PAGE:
this is partly why i tried... by gzt (2.00 / 0) #9 Thu Apr 25, 2013 at 10:12:04 AM EST
...the cherry - dr pepper knock off - unflavored knock off route. additional flavor on top masks the failure of the general profile.

[ Parent ]
Ran into one of my teachers at the gym. by ammoniacal (4.00 / 2) #2 Wed Apr 24, 2013 at 11:19:33 PM EST

"To this day that was the most bullshit caesar salad I have every experienced..." - triggerfinger

Why not by Driusan (4.00 / 1) #3 Thu Apr 25, 2013 at 08:26:08 AM EST
use iced tea?

Either the American or the Canadian variety, they both have caffeine and both are cold.

Vive le Montréal libre.

what's the difference... by gzt (2.00 / 0) #4 Thu Apr 25, 2013 at 09:13:39 AM EST
...between American and Canadian?

I know the South does their own hideous "sweet tea" variant, but most of  America isn't the South (thankfully).

[ Parent ]
In Canada by Driusan (4.00 / 1) #6 Thu Apr 25, 2013 at 09:40:58 AM EST
Any time you order iced tea it's a sweetened non-carbonated beverage which tastes almost nothing like tea. I believe if you bought a Nestea from the grocery store it would be the same on both sides of the border and is what Canadians call iced tea, but I might be mistaken on that (It's possible they use a different recipe in USia, I've never bought one there.) Everywhere, if you're one inch across the border that's what you'll get if you order iced tea and people will be confused if you expect anything else.

Once you cross the border to the south, again, even by an inch, "iced tea" becomes hot brewed tea with ice in it, and people get confused if you expect anything else. You can order "sweetened iced tea" (especially near the border where they're used to Canadians cross border shopping), which is the same thing with sugar, but unlike the Canadian version, you can still detect its tea-based origins. I believe sweetened ice tea is super-saturated, because you can't get the same sweetness by taking iced tea and adding sugar.

I've never found any difference between iced tea in the south and in the north of America, in my experience both just have "iced tea" and "sweetened iced tea" variants. It may require more investigation.

Vive le Montréal libre.

[ Parent ]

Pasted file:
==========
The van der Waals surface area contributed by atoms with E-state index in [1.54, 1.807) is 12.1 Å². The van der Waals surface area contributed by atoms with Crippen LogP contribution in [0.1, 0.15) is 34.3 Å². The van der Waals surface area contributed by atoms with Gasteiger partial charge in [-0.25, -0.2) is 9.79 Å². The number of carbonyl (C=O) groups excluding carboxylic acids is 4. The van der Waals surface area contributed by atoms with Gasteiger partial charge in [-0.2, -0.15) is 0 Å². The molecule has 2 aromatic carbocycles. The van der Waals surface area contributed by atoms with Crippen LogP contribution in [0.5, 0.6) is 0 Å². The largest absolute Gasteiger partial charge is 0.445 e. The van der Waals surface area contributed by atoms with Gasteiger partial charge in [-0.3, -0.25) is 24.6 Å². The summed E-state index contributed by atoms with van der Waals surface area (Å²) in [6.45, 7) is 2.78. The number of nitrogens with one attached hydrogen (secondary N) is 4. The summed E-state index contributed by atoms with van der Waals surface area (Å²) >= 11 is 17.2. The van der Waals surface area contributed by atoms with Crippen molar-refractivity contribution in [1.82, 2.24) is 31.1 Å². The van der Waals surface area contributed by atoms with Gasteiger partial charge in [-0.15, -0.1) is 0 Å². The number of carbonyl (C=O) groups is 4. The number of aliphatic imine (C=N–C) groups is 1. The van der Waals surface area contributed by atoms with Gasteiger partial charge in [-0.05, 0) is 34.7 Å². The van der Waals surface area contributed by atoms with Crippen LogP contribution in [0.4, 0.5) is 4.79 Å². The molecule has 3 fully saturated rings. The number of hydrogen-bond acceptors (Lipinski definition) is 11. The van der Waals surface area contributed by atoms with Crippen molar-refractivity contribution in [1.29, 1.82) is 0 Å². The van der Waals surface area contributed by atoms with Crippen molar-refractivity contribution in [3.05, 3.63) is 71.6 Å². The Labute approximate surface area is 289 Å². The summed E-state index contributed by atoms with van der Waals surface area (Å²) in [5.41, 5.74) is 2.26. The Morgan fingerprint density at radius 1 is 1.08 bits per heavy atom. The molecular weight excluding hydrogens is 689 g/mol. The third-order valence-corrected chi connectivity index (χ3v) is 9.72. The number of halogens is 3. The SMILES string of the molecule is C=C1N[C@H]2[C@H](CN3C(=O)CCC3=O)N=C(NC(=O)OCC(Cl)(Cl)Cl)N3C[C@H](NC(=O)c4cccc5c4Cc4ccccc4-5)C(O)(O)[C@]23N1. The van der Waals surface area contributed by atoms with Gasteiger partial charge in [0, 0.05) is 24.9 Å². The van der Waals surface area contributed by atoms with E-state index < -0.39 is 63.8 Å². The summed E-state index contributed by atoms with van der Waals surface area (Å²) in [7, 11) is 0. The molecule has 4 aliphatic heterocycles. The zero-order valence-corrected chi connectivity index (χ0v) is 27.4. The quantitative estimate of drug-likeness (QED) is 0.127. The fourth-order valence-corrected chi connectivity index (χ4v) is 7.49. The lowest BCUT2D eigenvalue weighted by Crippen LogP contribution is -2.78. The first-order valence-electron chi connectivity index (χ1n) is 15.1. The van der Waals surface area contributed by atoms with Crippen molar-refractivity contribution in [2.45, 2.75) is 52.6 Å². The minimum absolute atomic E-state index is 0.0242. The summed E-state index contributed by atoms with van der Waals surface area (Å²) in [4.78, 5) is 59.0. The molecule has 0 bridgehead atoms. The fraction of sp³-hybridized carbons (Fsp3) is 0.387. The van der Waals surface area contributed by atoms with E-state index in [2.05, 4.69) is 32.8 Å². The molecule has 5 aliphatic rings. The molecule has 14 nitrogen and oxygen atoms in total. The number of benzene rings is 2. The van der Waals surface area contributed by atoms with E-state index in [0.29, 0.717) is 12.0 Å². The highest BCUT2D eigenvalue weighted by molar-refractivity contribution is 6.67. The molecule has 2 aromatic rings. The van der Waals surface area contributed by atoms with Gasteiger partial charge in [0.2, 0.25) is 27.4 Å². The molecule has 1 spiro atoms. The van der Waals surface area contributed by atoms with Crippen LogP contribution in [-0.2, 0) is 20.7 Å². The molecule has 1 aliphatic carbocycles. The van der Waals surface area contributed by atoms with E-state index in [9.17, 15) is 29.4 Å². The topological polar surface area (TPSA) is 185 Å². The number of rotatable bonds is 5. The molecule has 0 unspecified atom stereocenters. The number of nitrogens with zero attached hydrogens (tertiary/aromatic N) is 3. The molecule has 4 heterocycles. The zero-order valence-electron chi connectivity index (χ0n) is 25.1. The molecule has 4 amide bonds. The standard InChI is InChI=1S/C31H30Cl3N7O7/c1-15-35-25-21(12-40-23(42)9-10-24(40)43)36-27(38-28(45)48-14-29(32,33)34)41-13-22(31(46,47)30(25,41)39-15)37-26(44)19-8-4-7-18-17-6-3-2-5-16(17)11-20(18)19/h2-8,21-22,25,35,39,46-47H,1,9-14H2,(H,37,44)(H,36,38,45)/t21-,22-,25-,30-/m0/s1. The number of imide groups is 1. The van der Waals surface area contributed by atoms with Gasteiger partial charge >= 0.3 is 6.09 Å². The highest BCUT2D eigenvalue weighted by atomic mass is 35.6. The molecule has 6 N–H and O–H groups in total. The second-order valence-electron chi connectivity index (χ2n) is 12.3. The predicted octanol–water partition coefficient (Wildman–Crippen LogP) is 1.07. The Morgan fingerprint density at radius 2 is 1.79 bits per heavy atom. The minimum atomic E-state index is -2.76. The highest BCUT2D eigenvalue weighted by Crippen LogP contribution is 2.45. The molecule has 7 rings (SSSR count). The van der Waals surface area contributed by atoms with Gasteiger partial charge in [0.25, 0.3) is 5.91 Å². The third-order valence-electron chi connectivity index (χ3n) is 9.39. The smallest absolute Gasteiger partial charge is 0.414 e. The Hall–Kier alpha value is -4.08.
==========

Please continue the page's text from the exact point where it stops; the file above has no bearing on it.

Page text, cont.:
Hm by Driusan (4.00 / 1) #7 Thu Apr 25, 2013 at 09:45:56 AM EST
Wikipedia's page on Nestea says that Canada has "Nestea Lemon (natural lemon flavour)" while USia has "Nestea Sweet Tea" and also has the US has non-sweet variants, implying that the recipe is, in fact, different.

Vive le Montréal libre.
[ Parent ]
interesting by gzt (2.00 / 0) #8 Thu Apr 25, 2013 at 09:50:31 AM EST
at least where I am, iced tea is usually, yes, either brewed hot and then chilled or it can sometimes be done by long steeping in cool water. In certain parts of the south, sweet tea is the default and nothing else is available. I think they brew it by making hot tea, supersaturating with sugar, and then cooling. elsewhere, it's an option, but sometimes not a common one.

[ Parent ]
^^^all of the south by ammoniacal (2.00 / 0) #10 Thu Apr 25, 2013 at 10:26:06 AM EST

"To this day that was the most bullshit caesar salad I have every experienced..." - triggerfinger

[ Parent ]
Don't forget sun tea by lm (2.00 / 0) #11 Thu Apr 25, 2013 at 07:16:09 PM EST
Fill the gallon pickle jar with water, add some tea bags, screw the lid on, leave in the sun all day. Then move to the fridge.

In any case, if caffeine is the point, just go for the pills or five hour energy, or caffeinated peppermints and hydrate with water.

There is no more degenerate kind of state than that in which the richest are supposed to be the best.
Cicero, The Republic
[ Parent ]
Big Data by wiredog (4.00 / 1) #5 Thu Apr 25, 2013 at 09:28:21 AM EST
Might want to read up on Solr and Lucene Query Language.

Earth First!
(We can strip mine the rest later.)

I'm still alive | 11 comments (11 topical, 0 hidden) | Trackback